- For its part, the company has claimed to our office that information about the complainant’s debt was given on these occasions because the company was specifically prompted by the association to provide reasons why the complainant was not in good standing with the company. Moreover, the company has claimed that there was an expectation of privacy during these two discussions.
- Following these events, the complainant sent a settlement offer to the company, wherein he accused the company of contravening PIPEDA. He also detailed specific conditions to be met, including an amount to be disbursed for damages, in order to preclude any future litigation against the company. He has since informed our Office that he has revised these conditions and that he also seeks letters of apology from the two representatives of the company.
- The complainant also filed the current complaint with our office. In his complaint, he alleges that the company disclosed his personal information without his consent. Specifically, he alleges that during a telephone call and again in a meeting, representatives of the company informed members of the association that he had failed to pay an outstanding balance owed to the company, without his consent.
- It was confirmed to our office that both company board members involved in the alleged disclosure had attended the initial board member’s training session and had reviewed the confidentiality policy for board members.
- Lastly, our Office was advised that the complainant was ultimately permitted to play in the tournament held on the company’s premises.
- In making our determinations, we applied Principle 4.3 of Schedule 1 and paragraph 7(3)(b) of Part 1 of PIPEDA.
- Principle 4.3 states that the knowledge and consent of the individual are required for the collection, use, or disclosure of personal information, except where inappropriate.
- Paragraph 7(3)(b) states that an organization may disclose personal information without the knowledge or consent of an individual only if the disclosure is for the purpose of collecting a debt owed by the individual to the organization.
- At issue is whether there was knowledge and consent for the disclosure of the complainant’s personal information, specifically, his outstanding debt owed to the company to the association.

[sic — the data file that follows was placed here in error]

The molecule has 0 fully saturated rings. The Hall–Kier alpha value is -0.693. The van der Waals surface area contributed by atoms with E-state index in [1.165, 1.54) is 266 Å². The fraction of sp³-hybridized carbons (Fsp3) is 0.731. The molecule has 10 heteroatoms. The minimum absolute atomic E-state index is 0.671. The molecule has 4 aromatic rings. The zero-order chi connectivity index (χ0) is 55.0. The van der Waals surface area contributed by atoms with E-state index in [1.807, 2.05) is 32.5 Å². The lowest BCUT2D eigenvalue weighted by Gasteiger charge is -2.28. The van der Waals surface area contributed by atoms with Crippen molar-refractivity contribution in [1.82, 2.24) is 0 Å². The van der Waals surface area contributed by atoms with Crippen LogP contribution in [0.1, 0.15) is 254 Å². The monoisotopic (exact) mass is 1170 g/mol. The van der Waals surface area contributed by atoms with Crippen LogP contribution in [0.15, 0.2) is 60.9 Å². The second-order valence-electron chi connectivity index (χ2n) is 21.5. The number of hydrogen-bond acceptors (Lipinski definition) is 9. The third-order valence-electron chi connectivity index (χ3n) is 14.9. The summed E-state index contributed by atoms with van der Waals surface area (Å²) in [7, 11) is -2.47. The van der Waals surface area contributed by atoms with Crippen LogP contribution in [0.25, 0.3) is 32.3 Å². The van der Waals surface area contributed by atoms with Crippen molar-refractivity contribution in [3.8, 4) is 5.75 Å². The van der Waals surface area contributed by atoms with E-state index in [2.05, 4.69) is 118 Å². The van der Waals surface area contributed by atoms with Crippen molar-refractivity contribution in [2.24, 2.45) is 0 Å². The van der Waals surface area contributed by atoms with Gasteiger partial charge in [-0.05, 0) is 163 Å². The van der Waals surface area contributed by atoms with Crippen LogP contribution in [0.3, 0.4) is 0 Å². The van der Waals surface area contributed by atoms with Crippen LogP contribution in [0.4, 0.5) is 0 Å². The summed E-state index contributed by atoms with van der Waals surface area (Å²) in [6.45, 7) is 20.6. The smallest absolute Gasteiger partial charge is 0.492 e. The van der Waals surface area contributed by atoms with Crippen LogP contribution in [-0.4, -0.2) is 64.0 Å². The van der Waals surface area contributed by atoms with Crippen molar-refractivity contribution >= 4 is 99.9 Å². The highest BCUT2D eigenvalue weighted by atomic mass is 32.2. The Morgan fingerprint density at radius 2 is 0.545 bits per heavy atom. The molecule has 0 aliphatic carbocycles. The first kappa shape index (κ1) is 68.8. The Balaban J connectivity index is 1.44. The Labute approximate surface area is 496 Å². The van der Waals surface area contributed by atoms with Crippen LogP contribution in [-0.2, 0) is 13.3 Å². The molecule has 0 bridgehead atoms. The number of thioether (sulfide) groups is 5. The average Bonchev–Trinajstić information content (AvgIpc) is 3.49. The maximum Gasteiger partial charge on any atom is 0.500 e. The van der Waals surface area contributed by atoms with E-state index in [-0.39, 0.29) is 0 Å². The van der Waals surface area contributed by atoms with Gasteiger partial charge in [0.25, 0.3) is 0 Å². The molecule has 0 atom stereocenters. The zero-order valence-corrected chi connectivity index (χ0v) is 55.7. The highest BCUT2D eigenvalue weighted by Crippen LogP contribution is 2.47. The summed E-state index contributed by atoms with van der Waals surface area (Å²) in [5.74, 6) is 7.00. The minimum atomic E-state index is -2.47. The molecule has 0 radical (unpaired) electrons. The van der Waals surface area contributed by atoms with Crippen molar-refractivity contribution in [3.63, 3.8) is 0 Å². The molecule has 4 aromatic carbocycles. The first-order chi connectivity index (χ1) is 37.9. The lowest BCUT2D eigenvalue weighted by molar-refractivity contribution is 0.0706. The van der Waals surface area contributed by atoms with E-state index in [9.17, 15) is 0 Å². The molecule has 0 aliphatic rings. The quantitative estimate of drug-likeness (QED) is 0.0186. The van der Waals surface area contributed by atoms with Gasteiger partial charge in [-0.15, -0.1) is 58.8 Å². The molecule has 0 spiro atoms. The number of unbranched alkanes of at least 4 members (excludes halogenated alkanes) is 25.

- Debt information about an identifiable individual constitutes their personal information. Further, this type of personal information is also generally considered sensitive personal information.
- Our investigation established that the company disclosed the complainant’s personal debt information to the association on two occasions. Further, it is clear that the company did not have the complainant’s consent to do so, as is required by Principle 4.3. The company’s claim that there was an “expectation of privacy” when the disclosures took place is not a substitute for obtaining the necessary consent from the individual whose personal information is disclosed, nor is simply being asked by another party to divulge someone’s personal information.
- Therefore, in our view, Principle 4.3 was contravened.
- PIPEDA contains certain exemptions from the requirement to obtain consent for the disclosure of personal information.
- Under paragraph 7(3)(b), PIPEDA provides an exemption to obtaining consent when the purpose of the disclosure is to collect a debt owed by the individual to the organization. However, in the present case, it is clear that the company’s purpose for disclosing the complainant’s debt information was not to collect the debt, but rather to prevent the complainant from participating in the tournament being held at the company’s premises. Therefore, the company cannot rely on paragraph 7(3)(b) to exempt itself from obtaining the complainant’s consent to disclose the complainant’s personal information.
- We were disappointed that, despite the company have a confidentiality policy in place, it was the president and another senior representative who were involved in the disclosure. In our view, two high ranking members of the company’s Board of Directors should strive to set an example for the rest of the company to follow. Having said that, the two individuals involved in this disclosure are no longer part of the Board of Directors at the company.
- Accordingly, we conclude that the matter is well-founded.